Tomorrow is Election Day in the U.S. As with most even-year November elections, there are many federal, state, and local races on the ballot, featuring hundreds of candidates even in a smaller municipality. Of course, most of the attention has been focused on the presidential election, which is also typical. This one is different, though. The choice between the two major-party candidates couldn’t be more stark. It’s been described as the most important election in our lifetime, regardless of how young or old you are. The future direction of the nation is at stake.
Polling seems to indicate that Joe Biden should be the winner when all of the votes are counted. Donald Trump has left numerous hints and outright statements that he will consider that any result that doesn’t end with him being re-elected is fraudulent and that he may not leave office peacefully in January as would ordinarily be expected.
Probably the best result to hope for by late Tuesday evening is that Biden appears to have sizable leads in one or more key states, particularly Florida, Pennsylvania, and some other midwestern states, including Michigan. There’s a hesitation to lean heavily into the polling that shows significant leads for Biden, though, as the media remembers how Trump’s win in 2016 was unexpected based on the polls in that race.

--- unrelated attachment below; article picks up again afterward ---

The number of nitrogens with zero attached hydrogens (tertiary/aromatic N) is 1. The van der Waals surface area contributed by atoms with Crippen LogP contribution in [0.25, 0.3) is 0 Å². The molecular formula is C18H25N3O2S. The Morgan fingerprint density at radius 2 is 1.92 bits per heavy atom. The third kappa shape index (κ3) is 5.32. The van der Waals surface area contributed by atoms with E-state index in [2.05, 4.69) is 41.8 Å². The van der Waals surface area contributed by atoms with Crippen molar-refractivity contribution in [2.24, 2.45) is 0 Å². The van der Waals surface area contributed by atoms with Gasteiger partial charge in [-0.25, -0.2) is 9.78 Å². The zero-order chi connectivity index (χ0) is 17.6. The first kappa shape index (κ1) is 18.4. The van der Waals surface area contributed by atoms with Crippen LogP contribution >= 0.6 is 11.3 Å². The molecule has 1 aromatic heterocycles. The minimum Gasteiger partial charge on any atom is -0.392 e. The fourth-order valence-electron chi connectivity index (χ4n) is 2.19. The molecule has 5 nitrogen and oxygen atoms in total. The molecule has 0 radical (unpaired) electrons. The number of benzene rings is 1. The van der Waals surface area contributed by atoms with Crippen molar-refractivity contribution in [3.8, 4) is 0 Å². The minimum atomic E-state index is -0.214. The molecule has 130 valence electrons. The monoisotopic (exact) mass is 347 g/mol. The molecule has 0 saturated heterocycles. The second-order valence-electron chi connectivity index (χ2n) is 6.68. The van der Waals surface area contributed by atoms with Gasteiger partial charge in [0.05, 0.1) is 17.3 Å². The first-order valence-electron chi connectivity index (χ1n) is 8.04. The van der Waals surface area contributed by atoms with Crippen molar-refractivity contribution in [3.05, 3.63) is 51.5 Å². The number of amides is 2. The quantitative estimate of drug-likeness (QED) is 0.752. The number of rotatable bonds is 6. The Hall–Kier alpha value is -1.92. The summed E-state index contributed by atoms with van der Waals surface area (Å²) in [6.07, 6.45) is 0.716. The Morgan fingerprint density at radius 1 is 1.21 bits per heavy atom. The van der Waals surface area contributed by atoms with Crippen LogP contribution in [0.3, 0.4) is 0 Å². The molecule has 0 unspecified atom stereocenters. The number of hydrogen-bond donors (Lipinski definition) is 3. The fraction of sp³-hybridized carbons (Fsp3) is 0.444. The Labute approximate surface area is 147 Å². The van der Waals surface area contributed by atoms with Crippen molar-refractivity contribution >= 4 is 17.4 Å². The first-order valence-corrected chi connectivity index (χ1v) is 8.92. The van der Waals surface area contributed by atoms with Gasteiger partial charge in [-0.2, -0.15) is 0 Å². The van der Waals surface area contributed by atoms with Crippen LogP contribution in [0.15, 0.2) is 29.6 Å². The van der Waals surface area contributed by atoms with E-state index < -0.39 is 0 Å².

There’s an interesting bit of history about a “tsunami-type” election, not from U.S. history but from Canada’s: In 1993, Canada held a federal election for Parliament. In their parliamentary system, if the party in power feels they can gain seats (and therefore strengthen their hold on the government), they can call an early election. The Progressive Conservative party had control of Parliament but was very unpopular by the early 1990s, so they held off calling an election until they were required to at the end of the five-year limit mandated by the Canadian constitution.
While nearly everyone expected the PC to lose control of Parliament to the Liberal Party, what happened on election night was unprecedented. When the dust settled, the Progressive Conservatives had lost all but two of their 156 seats, moving them from control of the government to a distant – and humiliating – fifth place. Equally amazing was that the Bloc Québécois, a party devoted to the secession of Québec as an independent nation, finished second to the Liberals and became the Official Opposition.
Prime Minister Kim Campbell also lost her seat. Watch, though, at least the first few minutes of her concession speech in the CBC archives video above – how mature and classy, not just Campbell herself but also her supporters in the room. One might hope – but not necessarily expect – a similar concession from the loser of tomorrow’s election, whoever that is.
It was the most lopsided loss by a governing party in a national election in Canadian history, and one of the worst ever in the Americas and Europe. The PC picked up 18 seats in 1997 but was never a factor in Canadian politics after the disastrous 1993 election. (They merged with the western Canada-based Alliance Party in 2003 to become the current Conservative Party of Canada.)
An overwhelming objection of Trumpism – its nationalism, xenophobia, and racism – is possible tomorrow, maybe even on the same scale as the 1993 election in Canada.
If you’ve already voted, thank you. If not, please take the time to vote tomorrow, no matter who you’re voting for. It’s never mattered more.